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2 missing U.S. soldiers alive ?

U.S. forces broadened their hunt Saturday for three missing comrades beyond the rural area south of Baghdad where they disappeared, and their top commander expressed optimism that at least two of them were still alive a week after their isolated outpost was ambushed.

The search for the missing soldiers involves some 4,000 troops who
"will not stop searching until we find our soldiers,"
said Lt. Col. Christopher Garver, a U.S. military spokesman in Baghdad.
"We're using all available assets and continuing to assault the al-Qaida in Iraq network,"
he said.

Acting on a tip, Garver said troops raided a building in Amiriyah on Saturday morning and captured nine Iraqis suspected of involvement in the attack. Amiriyah is a stronghold of Sunni insurgents with close tribal ties to Quarghuli, where the outpost was overrun.

He said U.S. troops also detained two Iraqis in Baqouba who he said were "associated" with the al-Qaida command network. He did not tie those arrests directly to the missing soldiers. Their outpost in Quarghuli is about 12 miles south of Baghdad and about 50 miles from Baqouba, a violence-wracked city to the north.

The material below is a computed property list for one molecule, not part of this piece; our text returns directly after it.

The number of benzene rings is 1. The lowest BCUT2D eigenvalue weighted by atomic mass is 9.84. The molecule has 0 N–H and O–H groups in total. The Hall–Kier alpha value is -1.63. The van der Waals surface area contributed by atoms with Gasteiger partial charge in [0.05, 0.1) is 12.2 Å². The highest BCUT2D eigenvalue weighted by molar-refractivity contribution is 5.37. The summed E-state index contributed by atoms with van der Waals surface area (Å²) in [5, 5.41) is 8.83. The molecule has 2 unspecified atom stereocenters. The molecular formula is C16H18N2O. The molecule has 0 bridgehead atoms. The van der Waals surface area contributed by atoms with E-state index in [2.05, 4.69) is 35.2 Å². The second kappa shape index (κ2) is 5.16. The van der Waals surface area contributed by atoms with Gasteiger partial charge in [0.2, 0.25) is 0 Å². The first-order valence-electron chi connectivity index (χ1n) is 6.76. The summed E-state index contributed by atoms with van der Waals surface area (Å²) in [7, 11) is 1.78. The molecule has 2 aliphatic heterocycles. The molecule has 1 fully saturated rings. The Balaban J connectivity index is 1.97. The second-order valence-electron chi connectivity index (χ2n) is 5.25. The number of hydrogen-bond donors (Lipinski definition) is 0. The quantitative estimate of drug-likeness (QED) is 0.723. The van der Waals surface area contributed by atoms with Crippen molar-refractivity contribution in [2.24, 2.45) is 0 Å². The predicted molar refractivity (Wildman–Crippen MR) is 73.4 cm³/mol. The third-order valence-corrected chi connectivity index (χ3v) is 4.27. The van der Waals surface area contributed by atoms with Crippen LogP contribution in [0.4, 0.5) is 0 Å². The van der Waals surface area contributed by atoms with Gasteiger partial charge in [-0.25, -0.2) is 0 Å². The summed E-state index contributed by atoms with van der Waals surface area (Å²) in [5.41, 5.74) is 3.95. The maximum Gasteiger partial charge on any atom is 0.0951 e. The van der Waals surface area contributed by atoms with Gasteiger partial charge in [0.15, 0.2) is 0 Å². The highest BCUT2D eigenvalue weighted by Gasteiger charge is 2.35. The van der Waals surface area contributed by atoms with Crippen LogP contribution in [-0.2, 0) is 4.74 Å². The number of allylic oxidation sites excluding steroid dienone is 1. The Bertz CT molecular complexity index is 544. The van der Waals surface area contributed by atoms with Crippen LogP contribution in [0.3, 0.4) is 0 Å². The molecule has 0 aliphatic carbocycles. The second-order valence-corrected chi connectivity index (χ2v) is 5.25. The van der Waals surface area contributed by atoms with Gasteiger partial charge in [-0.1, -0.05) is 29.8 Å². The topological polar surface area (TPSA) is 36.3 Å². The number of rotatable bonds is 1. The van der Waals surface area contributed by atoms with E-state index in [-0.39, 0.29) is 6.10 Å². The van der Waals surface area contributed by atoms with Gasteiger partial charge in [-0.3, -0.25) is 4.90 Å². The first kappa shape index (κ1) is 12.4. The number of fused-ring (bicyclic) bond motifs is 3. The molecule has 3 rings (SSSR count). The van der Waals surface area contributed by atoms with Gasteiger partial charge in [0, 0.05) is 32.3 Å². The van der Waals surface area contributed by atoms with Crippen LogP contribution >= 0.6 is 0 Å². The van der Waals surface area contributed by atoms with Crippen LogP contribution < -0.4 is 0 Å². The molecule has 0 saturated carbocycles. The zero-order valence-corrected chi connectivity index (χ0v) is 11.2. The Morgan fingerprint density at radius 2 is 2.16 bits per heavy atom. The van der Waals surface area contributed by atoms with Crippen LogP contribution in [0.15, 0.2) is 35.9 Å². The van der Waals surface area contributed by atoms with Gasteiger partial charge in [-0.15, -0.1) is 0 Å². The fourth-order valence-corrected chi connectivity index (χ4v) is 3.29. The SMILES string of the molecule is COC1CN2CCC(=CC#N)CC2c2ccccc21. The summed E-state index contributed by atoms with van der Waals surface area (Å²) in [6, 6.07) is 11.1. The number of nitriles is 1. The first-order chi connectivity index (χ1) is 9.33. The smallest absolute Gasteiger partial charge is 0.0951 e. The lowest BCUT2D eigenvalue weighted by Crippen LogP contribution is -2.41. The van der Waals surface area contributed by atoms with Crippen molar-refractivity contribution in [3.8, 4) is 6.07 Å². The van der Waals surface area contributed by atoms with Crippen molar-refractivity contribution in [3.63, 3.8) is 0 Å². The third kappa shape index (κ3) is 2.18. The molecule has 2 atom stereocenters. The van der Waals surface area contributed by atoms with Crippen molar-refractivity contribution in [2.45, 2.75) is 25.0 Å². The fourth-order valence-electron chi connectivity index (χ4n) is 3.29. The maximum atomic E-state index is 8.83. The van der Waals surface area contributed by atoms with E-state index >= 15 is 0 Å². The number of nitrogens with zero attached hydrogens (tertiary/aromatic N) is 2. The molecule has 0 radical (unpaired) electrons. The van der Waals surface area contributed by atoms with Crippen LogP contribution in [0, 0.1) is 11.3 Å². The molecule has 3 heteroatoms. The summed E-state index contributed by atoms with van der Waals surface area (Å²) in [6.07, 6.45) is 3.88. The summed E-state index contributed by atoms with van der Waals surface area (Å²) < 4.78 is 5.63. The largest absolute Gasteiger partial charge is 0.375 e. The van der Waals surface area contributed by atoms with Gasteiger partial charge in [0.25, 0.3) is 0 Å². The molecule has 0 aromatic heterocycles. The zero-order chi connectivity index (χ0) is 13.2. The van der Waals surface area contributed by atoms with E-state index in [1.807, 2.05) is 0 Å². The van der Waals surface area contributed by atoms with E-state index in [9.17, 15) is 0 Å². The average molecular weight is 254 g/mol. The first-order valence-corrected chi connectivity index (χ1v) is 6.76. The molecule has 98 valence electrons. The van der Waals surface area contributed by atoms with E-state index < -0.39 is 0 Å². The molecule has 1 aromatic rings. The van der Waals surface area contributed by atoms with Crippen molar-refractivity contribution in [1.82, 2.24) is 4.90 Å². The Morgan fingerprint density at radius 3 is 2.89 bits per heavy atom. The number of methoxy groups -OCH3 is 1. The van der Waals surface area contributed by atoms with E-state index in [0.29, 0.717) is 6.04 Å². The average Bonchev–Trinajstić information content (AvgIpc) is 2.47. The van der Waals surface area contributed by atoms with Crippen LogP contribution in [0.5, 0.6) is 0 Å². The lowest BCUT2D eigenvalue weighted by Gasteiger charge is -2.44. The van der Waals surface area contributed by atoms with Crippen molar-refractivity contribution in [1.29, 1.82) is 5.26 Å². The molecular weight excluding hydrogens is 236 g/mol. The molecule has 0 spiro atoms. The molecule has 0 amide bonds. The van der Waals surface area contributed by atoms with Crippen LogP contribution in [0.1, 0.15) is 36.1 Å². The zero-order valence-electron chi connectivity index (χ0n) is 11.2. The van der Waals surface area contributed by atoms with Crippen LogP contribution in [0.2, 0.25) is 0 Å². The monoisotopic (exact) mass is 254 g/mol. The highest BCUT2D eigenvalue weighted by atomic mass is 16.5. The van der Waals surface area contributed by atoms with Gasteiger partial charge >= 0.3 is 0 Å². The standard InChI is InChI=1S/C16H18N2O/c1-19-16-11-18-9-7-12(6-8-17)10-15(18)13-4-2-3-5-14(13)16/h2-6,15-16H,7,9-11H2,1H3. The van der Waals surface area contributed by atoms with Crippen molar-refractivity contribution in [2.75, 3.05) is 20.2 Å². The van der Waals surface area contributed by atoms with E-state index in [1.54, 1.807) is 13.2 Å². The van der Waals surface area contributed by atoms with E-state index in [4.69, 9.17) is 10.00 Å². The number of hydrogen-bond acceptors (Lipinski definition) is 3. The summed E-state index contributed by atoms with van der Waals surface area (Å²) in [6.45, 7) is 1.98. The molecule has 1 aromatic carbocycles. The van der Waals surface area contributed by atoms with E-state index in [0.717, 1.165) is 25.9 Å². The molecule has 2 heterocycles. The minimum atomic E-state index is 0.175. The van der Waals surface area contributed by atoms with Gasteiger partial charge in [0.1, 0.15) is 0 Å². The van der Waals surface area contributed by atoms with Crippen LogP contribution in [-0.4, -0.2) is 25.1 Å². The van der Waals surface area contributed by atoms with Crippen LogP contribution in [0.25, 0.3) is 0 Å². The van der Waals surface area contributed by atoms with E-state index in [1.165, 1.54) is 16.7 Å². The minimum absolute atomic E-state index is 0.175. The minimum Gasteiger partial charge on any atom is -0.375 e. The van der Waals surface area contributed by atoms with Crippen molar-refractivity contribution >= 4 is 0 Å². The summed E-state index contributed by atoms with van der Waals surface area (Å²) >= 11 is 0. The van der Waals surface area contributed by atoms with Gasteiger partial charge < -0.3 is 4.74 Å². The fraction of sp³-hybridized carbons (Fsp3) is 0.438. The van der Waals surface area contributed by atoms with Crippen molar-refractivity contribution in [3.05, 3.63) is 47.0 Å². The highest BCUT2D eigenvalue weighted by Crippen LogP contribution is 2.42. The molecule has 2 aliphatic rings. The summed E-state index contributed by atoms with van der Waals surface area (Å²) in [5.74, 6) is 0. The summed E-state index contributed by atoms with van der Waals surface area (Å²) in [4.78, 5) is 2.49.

A group that claims ties to al-Qaida has claimed responsibility for the May 12 attack that resulted in the kidnapping and the deaths of four American soldiers and an Iraqi aide. However, there has been no evidence, such as photos, video or audio, released by that or other groups.

Army Gen. David Petraeus, the senior American commander in Iraq, told the Army Times newspaper in an interview Friday night that U.S. forces were focusing on an insurgent who is "sort of an affiliate of al-Qaida."

He said an informant provided U.S. forces with names of those who took part in the raid and kidnapping but they were still at large. "We've had all kinds of tips down there. We just tragically haven't found the individuals," he said.

Petraeus said he did not know whether the three missing soldiers, from the Army's 10th Mountain Division, were alive. But
"as of this morning, we thought there were at least two that were probably still alive,"
he said.

"At one point in time there was a sense that one of them might have died, but again, we just don't know."

An Iraqi army intelligence officer, who said he helped interrogate two suspects detained in recent days in Mahmoudiya, said they confessed to participating in the raid. Mahmoudiya is the largest town in the search area.

They said 13 insurgents conducted the surprise attack and then escaped in two groups. The leader of the group, along with some gunmen, took the kidnapped soldiers to a destination unknown by the two detainees, he said.

He added that the two detainees gave interrogators the hiding place for weapons used in the ambush and U.S. troops went there and took them.

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